Donald Trump has officially spent 100 days of his presidency, that is approximately 25% of the time he's been in office, at one of his golf clubs. Whether he is actually golfing each time isn't clear.
If you are wondering why this even matters: In the 400 or so days that he has been president, we have been conditioned to believe that unless we are at risk of nuclear war, it is not that bad. So something as seemingly innocuous could easily go unnoticed. For Trump, the golf trips have at their heart two key issues: hypocrisy and ethics.
"First, there is his hypocrisy in criticizing Obama for golfing and then playing much more himself," said Norm Eisen, the chief White House ethics lawyer under Obama, to CNN. "Then there is the fact that he is using his government platform to promote his businesses."
In August 2014, Trump had some choice words for Obama who, while on vacation went golfing shortly after delivering a statement about the death of American journalist James Foley. "Can you believe that, with all of the problems and difficulties facing the U.S., President Obama spent the day playing golf," he tweeted.
The subject of golf came up once again while on the campaign trail in 2016. "I'm going to be working for you. I'm not going to have time to go play golf," promised Trump. Trump is a man of many contradictions; saying one thing and doing another is par for the course, pun intended. What makes it complicated is how his golf habits boost the bottom line of his own companies, in which he still has a financial interest.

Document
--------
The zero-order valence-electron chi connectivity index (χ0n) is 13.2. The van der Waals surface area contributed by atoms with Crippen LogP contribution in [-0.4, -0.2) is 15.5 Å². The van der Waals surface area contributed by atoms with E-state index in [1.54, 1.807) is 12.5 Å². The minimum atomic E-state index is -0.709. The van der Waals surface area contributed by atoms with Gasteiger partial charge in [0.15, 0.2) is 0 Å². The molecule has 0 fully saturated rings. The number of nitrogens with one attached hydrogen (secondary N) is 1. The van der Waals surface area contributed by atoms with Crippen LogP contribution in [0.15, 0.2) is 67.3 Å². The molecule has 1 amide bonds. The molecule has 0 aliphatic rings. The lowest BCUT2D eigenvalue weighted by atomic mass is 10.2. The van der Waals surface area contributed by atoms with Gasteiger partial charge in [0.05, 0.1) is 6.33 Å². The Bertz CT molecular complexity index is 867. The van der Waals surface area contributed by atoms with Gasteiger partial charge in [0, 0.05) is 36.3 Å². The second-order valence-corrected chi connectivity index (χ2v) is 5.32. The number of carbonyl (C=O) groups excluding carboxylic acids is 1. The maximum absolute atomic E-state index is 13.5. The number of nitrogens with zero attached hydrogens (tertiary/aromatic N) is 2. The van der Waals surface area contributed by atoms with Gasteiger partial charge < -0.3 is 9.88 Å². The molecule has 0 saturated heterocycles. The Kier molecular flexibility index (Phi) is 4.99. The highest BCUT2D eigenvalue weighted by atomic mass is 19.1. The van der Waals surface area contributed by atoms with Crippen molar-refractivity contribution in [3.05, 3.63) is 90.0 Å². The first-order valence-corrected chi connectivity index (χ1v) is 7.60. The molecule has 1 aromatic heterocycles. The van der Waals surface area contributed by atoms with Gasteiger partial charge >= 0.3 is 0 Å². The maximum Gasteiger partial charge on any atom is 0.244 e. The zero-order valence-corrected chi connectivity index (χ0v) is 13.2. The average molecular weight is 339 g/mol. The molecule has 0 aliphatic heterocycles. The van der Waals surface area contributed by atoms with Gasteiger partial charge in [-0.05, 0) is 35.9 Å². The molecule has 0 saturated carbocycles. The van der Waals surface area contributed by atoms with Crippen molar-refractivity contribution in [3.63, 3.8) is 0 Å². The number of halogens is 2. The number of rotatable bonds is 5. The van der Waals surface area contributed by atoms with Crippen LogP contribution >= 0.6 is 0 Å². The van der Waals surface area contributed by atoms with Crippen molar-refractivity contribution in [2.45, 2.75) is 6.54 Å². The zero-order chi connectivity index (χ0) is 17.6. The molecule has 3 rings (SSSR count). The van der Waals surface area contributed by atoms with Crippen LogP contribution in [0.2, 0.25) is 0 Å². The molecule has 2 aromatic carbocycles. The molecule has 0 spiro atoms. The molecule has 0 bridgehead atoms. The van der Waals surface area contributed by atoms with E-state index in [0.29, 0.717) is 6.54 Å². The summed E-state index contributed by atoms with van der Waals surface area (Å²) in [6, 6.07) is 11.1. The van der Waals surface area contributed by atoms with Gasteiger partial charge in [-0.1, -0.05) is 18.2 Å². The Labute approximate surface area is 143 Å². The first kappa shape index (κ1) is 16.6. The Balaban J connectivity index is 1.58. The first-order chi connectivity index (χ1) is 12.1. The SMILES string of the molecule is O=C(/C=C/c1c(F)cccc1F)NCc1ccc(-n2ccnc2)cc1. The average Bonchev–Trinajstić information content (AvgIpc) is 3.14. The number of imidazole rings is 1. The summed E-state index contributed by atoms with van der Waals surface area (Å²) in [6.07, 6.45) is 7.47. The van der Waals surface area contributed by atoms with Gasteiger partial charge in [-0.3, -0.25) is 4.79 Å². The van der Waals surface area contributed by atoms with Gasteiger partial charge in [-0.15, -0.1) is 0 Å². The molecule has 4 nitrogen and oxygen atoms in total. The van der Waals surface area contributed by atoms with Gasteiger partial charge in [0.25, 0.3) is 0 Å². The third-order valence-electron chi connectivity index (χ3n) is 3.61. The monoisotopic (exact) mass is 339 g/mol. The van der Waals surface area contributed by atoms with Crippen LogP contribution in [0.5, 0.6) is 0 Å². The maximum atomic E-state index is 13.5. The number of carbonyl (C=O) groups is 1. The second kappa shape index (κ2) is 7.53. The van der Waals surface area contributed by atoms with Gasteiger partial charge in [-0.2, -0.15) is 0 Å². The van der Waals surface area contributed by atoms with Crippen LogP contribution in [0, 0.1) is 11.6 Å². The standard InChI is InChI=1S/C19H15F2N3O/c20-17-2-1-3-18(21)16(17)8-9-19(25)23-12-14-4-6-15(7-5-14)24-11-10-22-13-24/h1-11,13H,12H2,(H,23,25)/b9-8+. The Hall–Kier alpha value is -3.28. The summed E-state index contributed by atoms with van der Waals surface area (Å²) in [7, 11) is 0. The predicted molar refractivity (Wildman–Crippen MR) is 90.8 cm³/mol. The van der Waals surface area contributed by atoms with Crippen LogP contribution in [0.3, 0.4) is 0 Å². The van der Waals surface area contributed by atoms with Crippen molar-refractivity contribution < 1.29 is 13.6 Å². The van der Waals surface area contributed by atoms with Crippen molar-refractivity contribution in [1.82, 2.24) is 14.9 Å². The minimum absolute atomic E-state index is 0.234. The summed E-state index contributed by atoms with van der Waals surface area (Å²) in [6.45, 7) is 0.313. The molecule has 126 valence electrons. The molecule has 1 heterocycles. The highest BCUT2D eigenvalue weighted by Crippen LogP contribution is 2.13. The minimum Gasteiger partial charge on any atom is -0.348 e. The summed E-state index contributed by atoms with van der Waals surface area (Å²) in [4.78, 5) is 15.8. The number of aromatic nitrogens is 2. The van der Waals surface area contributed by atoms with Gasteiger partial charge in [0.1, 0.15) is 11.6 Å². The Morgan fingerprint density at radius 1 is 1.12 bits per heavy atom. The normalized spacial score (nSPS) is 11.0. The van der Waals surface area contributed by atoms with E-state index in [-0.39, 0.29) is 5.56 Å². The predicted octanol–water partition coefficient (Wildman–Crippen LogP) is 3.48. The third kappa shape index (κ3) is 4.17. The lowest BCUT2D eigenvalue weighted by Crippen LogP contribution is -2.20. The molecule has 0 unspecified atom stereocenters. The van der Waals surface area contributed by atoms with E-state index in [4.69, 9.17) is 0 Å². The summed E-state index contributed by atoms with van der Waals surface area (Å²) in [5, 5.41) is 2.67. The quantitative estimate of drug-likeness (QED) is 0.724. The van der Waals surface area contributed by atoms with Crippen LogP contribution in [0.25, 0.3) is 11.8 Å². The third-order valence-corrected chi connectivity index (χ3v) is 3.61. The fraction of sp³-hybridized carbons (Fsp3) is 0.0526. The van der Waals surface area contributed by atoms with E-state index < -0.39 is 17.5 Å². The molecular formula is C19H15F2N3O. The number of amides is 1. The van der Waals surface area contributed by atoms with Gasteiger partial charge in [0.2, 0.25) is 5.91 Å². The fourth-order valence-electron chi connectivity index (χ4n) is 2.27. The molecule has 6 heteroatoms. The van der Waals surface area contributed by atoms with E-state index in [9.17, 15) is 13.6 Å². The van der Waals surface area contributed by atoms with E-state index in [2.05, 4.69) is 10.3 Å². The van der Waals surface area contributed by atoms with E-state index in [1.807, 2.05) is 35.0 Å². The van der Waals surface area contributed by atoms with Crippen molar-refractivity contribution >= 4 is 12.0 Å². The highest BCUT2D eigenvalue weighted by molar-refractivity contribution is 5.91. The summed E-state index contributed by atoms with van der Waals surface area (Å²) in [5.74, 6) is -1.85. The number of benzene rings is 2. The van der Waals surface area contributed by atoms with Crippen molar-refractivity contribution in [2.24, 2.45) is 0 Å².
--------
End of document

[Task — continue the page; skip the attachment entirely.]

Before taking office, Trump transferred his business holdings to a trust run by his sons; however, he did not sell off his holdings which means he could still be benefiting from the cash flow to his properties. Some watchdog groups question whether his endorsement of his own properties violates federal law. According to President Trump's 2017 financial disclosure released by the U.S. Office of Government Ethics in June 2017, he made $37 million from his Palm Beach, FL resort, Mar-a-Lago, from January 2016 through April 2017. At the time, the president has visited Mar-a-Lago 25 times since taking office. Forms for 2015 and 2016 show a profit of $16 million and $30 million respectively. It begs the question, if you can profit from being president, whose interests are you going to act in, your own or the American people?
When speaking to CNN Eisen added, "He is also mingling with representatives of corporate interests who are paying to play, and not just golf. Because they have business before the federal government, that creates more conflicts. Trump has hit an unprecedented ethics bogey."